Public vs. Private


Are Working Landscapes Desirable?

Natural Resources

Economic Development

Government Presence

Neighbor vs. Neighbor

Public vs. Private

Urban Sprawl


Land management is how we treat the land and how we maintain it for future use. Which landowners do a better job treating the land and keeping it healthy, public owners or private owners? It’s not an easy question to answer because there are so many different ways to manage land. Land management can become a complex issue because some landscapes are very fragile.

Cowboy philosopher Will Rogers once said, "Buy land. They ain’t makin’ it anymore" This applies to fragile, unique, and ordinary land. So who should own the scenic fragile landscapes? There are private, non-government landowners such as independent citizens, non-profit organization, and corporations. There are public lands owned by city, county, state, or federal government agencies. Does it matter who owns these landscapes?

Fragile Lands
Landscapes that are considered "sensitive," "fragile," or "unique" need extra special attention to prevent their destruction. These special landscapes risk having their scenery, air and water quality, biodiversity, and animal habitats challenged by inappropriate development. These landscapes also risk having their resources depleted. Once their special qualities are gone, they’re gone forever.

Accessibility is also an issue. Do people have the right to visit fragile and scenic locations? What if these lands are privately owned? Can the owners charge a fee to use the land?
When comparing public and private owners to determine who manages the land better, it’s important to look at individual owners or ownership groups within the public and private sectors.

What do you think?
Who should control sensitive and unique environments?


Explore More: Working Landscapes
Copyright 2004, Iowa Public Television
The Explore More project is supported by funds from the
Roy J. Carver Charitable Trust
and the USDE Star Schools Program.






Should the Loess Hills Become a National Park?
Have you ever visited a national park—maybe the Grand Canyon or Mammoth Caves? These publicly owned areas are certainly unique and worth seeing. More

Preservation: Not a Working Landscape
A preserved landscape is a habitat area that is taken out of production so that it can retain its natural state into the future. This is land with a quality or characteristic that makes it distinct and unique. More

Rails to Trails
Railroads were once the primary form of getting both people and products from one town to another through the first half of the twentieth century. Their popularity eventually gave way to the car, semi-truck, and airplane. As fewer people and products used the trains, the railroads abandoned their tracks. More

A Media Mogul and Working Landscape Architect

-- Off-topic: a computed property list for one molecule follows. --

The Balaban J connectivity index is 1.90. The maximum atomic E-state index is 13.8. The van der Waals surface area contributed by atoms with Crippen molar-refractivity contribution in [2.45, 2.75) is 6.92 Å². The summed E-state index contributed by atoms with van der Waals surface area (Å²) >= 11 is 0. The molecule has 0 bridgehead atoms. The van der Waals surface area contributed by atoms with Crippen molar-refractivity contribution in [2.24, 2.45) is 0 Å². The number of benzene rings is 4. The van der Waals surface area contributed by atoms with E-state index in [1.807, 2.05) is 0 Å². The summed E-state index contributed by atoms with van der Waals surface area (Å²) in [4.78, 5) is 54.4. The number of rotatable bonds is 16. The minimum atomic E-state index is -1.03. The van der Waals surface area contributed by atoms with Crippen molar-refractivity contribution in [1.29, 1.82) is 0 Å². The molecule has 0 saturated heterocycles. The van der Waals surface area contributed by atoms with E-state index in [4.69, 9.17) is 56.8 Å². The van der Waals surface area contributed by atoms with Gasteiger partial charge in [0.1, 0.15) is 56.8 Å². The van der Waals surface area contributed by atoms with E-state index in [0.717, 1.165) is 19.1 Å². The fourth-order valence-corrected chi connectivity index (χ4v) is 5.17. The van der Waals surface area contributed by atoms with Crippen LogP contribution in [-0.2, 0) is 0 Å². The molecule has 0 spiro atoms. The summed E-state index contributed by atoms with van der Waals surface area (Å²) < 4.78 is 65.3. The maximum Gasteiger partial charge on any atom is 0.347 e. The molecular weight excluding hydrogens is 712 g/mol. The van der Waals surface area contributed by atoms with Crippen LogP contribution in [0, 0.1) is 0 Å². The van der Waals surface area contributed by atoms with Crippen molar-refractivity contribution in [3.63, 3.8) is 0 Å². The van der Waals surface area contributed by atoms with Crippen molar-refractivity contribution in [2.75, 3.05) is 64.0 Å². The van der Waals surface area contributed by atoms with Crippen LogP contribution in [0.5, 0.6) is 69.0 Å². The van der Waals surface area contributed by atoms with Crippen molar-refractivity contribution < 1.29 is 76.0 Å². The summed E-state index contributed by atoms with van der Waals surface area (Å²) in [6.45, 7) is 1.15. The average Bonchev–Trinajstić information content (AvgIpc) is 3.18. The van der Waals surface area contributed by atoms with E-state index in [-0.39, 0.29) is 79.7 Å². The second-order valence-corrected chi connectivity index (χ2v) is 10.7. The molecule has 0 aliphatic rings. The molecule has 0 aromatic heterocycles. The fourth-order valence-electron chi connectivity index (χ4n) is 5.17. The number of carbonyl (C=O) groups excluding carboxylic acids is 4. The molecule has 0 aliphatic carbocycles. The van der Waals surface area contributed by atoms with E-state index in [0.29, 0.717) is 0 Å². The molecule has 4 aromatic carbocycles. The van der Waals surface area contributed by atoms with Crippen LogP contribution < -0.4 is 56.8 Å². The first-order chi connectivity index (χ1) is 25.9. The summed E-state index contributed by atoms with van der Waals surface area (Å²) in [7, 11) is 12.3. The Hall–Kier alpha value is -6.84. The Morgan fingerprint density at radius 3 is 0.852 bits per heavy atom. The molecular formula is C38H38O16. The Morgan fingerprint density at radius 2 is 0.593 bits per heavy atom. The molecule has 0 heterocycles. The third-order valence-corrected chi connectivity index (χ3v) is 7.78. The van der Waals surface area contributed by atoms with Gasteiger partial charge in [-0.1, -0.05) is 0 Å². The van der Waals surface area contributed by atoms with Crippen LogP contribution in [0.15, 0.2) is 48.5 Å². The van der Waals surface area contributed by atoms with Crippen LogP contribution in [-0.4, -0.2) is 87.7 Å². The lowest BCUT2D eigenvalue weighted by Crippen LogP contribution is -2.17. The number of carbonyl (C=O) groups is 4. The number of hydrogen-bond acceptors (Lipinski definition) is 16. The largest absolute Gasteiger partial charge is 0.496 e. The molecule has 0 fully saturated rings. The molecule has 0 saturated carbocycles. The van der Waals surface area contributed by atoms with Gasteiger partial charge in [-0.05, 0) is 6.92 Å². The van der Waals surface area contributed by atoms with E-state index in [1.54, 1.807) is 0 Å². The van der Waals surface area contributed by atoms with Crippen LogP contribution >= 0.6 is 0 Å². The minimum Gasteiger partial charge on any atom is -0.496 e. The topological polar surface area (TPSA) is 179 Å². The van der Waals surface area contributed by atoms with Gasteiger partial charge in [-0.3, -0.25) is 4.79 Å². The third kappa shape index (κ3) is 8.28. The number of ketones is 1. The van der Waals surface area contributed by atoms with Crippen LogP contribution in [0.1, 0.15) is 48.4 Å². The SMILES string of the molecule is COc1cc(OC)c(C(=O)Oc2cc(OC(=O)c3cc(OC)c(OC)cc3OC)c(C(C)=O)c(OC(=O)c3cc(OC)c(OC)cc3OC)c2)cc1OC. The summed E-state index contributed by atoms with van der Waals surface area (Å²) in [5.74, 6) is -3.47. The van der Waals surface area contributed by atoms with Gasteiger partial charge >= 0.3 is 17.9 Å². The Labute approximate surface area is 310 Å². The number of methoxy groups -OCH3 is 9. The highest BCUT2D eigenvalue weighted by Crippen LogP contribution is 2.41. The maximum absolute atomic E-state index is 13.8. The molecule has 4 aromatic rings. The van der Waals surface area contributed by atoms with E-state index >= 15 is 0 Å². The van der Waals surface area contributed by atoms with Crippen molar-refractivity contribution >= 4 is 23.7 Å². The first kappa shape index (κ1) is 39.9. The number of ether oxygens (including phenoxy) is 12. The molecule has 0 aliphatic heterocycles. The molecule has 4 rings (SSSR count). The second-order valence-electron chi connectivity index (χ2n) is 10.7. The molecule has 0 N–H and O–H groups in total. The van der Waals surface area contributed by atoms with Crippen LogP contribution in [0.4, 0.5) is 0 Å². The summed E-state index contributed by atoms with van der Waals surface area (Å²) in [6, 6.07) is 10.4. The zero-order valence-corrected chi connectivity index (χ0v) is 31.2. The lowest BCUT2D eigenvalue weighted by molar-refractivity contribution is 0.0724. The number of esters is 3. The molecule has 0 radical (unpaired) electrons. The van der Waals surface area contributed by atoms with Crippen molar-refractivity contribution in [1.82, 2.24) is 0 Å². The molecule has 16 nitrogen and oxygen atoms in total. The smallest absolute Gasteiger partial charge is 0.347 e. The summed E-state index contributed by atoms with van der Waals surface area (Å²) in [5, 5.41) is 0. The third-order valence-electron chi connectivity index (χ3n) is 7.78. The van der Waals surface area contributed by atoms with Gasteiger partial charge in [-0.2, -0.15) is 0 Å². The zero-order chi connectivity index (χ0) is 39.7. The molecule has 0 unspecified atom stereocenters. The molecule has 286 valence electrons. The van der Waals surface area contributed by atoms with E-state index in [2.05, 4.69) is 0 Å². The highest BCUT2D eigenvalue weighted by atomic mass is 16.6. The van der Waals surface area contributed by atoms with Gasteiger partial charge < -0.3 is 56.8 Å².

Ted Turner is the largest private landowner in the United States. This media billionaire (owner of TBS, CNN, TNT, the Cartoon Network) owns nearly two million acres of ranchland in Florida, Kansas, Montana, Nebraska, New Mexico, South Carolina, and South Dakota. More

PBS NewsHour Online Links

In California, the public has the right to visit the beaches, but private homes line the beach areas. Are private landowners restricting the public's right to the beach? This article looks into it.

Bruce Babbit, former Secretary of the Interior, discusses what it took for him to get people together around public land, monuments, forests, and parks.

In the southeast United States, states like Tennessee are having issues with logging. Some loggers have switched from selective logging—cutting down the largest and most valuable trees—to clear cutting entire areas. Here what outdoor enthusiasts, property owners, loggers, and local politicians have to say about it.

Web Site Links
Iowa Department of Natural Resources
"The department's mission is to manage, protect, conserve, and develop Iowa's natural resources in cooperation with other public and private organizations and individuals, so that the quality of life for Iowans is significantly enhanced by the use, enjoyment and understanding of those resources."

Iowa Division of Forests and Prairies
(Iowa DNR)
See the kinds of programs the DNR provides rural land owners.

Neil Smith National Wildlife Refuge
Research the animals of the tallgrass prairie. This wildlife refuge in Iowa is the largest reconstructed tallgrass prairie in the United States.

The National Wildlife Federation
The National Wildlife Federation, the nation's largest member supported conservation group, provides information on endangered species, water quality, and wetland conservation. These are issues that affect working landscapes. The site includes "Saving our Watersheds: A Field Guide to Watershed Restoration."

New Jersey Land Use Regulation Program
New Jersey looks at its needs for wetlands when developing land. This site explains the Freshwater Wetlands Program and explains what land developers needs to know before changes can be made to the land.

Saskatchewan Naturally
"The Rice River Paradox" is a story that appeared in Saskatchewan Naturally, a magazine out of Saskatchewan, Canada. This article looks at the role of the Rice River and whether it fits into a working landscape because of the special qualities it has for the environment.

The Florida Everglades is a unique wetland environment. It exists nowhere else in the world. The Comprehensive Everglades Restoration Plan (CERP) is a project that is looking to fix some of the problems that the Florida Everglades is experiencing. This site gives you an in-depth look at the CERP, the Everglades, and related issues.